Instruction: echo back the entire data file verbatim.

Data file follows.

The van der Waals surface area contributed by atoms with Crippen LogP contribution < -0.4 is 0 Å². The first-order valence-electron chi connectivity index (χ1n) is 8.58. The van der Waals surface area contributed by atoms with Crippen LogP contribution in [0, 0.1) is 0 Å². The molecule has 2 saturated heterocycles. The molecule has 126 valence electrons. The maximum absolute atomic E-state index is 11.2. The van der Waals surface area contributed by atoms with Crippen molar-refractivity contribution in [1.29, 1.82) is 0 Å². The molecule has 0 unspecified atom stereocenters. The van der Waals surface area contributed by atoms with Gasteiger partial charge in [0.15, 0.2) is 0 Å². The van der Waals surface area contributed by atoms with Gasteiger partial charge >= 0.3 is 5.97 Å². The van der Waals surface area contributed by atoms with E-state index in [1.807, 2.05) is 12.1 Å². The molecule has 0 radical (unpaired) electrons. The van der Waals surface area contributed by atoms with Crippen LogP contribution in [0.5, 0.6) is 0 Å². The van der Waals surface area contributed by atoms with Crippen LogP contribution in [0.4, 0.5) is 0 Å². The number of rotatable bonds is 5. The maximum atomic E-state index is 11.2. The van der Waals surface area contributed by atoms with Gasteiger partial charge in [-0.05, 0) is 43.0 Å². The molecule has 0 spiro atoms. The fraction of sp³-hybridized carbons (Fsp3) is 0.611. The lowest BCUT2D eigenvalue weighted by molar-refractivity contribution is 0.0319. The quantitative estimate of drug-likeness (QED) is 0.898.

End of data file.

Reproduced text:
The van der Waals surface area contributed by atoms with Crippen LogP contribution < -0.4 is 0 Å². The first-order valence-electron chi connectivity index (χ1n) is 8.58. The van der Waals surface area contributed by atoms with Crippen LogP contribution in [0, 0.1) is 0 Å². The molecule has 2 saturated heterocycles. The molecule has 126 valence electrons. The maximum absolute atomic E-state index is 11.2. The van der Waals surface area contributed by atoms with Crippen molar-refractivity contribution in [1.29, 1.82) is 0 Å². The molecule has 0 unspecified atom stereocenters. The van der Waals surface area contributed by atoms with Gasteiger partial charge in [0.15, 0.2) is 0 Å². The van der Waals surface area contributed by atoms with Gasteiger partial charge >= 0.3 is 5.97 Å². The van der Waals surface area contributed by atoms with E-state index in [1.807, 2.05) is 12.1 Å². The molecule has 0 radical (unpaired) electrons. The van der Waals surface area contributed by atoms with Crippen LogP contribution in [0.5, 0.6) is 0 Å². The van der Waals surface area contributed by atoms with Crippen LogP contribution in [0.4, 0.5) is 0 Å². The number of rotatable bonds is 5. The maximum atomic E-state index is 11.2. The van der Waals surface area contributed by atoms with Gasteiger partial charge in [-0.05, 0) is 43.0 Å². The molecule has 0 spiro atoms. The fraction of sp³-hybridized carbons (Fsp3) is 0.611. The lowest BCUT2D eigenvalue weighted by molar-refractivity contribution is 0.0319. The quantitative estimate of drug-likeness (QED) is 0.898.